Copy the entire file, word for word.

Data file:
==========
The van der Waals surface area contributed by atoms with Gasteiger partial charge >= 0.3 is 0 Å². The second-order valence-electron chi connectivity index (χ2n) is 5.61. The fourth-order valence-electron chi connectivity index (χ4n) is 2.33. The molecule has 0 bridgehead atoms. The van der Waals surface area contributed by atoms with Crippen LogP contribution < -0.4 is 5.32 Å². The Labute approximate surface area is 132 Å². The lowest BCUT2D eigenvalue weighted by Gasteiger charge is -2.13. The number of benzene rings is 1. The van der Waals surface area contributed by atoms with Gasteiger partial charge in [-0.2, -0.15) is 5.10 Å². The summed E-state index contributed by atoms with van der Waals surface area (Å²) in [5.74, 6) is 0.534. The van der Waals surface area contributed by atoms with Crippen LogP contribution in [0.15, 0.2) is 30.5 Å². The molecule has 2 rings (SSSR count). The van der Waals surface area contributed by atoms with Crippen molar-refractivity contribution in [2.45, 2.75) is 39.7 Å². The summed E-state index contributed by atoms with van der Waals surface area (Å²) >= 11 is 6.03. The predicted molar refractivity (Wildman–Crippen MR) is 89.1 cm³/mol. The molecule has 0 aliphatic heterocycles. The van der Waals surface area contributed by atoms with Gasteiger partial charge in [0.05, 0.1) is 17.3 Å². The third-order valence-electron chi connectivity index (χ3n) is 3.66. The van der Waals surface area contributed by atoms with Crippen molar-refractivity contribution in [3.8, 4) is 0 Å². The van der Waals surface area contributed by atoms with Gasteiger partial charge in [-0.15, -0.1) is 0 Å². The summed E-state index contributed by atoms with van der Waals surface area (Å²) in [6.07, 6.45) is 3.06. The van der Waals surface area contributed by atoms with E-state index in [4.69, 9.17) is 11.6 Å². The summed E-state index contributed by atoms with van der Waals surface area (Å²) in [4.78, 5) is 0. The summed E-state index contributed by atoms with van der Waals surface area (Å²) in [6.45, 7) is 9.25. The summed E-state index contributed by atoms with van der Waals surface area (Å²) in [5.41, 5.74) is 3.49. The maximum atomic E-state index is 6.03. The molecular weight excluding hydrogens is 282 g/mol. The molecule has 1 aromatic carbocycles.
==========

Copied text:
The van der Waals surface area contributed by atoms with Gasteiger partial charge >= 0.3 is 0 Å². The second-order valence-electron chi connectivity index (χ2n) is 5.61. The fourth-order valence-electron chi connectivity index (χ4n) is 2.33. The molecule has 0 bridgehead atoms. The van der Waals surface area contributed by atoms with Crippen LogP contribution < -0.4 is 5.32 Å². The Labute approximate surface area is 132 Å². The lowest BCUT2D eigenvalue weighted by Gasteiger charge is -2.13. The number of benzene rings is 1. The van der Waals surface area contributed by atoms with Gasteiger partial charge in [-0.2, -0.15) is 5.10 Å². The summed E-state index contributed by atoms with van der Waals surface area (Å²) in [5.74, 6) is 0.534. The van der Waals surface area contributed by atoms with Crippen LogP contribution in [0.15, 0.2) is 30.5 Å². The molecule has 2 rings (SSSR count). The van der Waals surface area contributed by atoms with Crippen molar-refractivity contribution in [2.45, 2.75) is 39.7 Å². The summed E-state index contributed by atoms with van der Waals surface area (Å²) >= 11 is 6.03. The predicted molar refractivity (Wildman–Crippen MR) is 89.1 cm³/mol. The molecule has 0 aliphatic heterocycles. The van der Waals surface area contributed by atoms with Gasteiger partial charge in [0.05, 0.1) is 17.3 Å². The third-order valence-electron chi connectivity index (χ3n) is 3.66. The van der Waals surface area contributed by atoms with Crippen molar-refractivity contribution in [3.8, 4) is 0 Å². The van der Waals surface area contributed by atoms with Gasteiger partial charge in [-0.15, -0.1) is 0 Å². The summed E-state index contributed by atoms with van der Waals surface area (Å²) in [6.07, 6.45) is 3.06. The van der Waals surface area contributed by atoms with E-state index in [4.69, 9.17) is 11.6 Å². The summed E-state index contributed by atoms with van der Waals surface area (Å²) in [4.78, 5) is 0. The summed E-state index contributed by atoms with van der Waals surface area (Å²) in [6.45, 7) is 9.25. The summed E-state index contributed by atoms with van der Waals surface area (Å²) in [5.41, 5.74) is 3.49. The maximum atomic E-state index is 6.03. The molecular weight excluding hydrogens is 282 g/mol. The molecule has 1 aromatic carbocycles.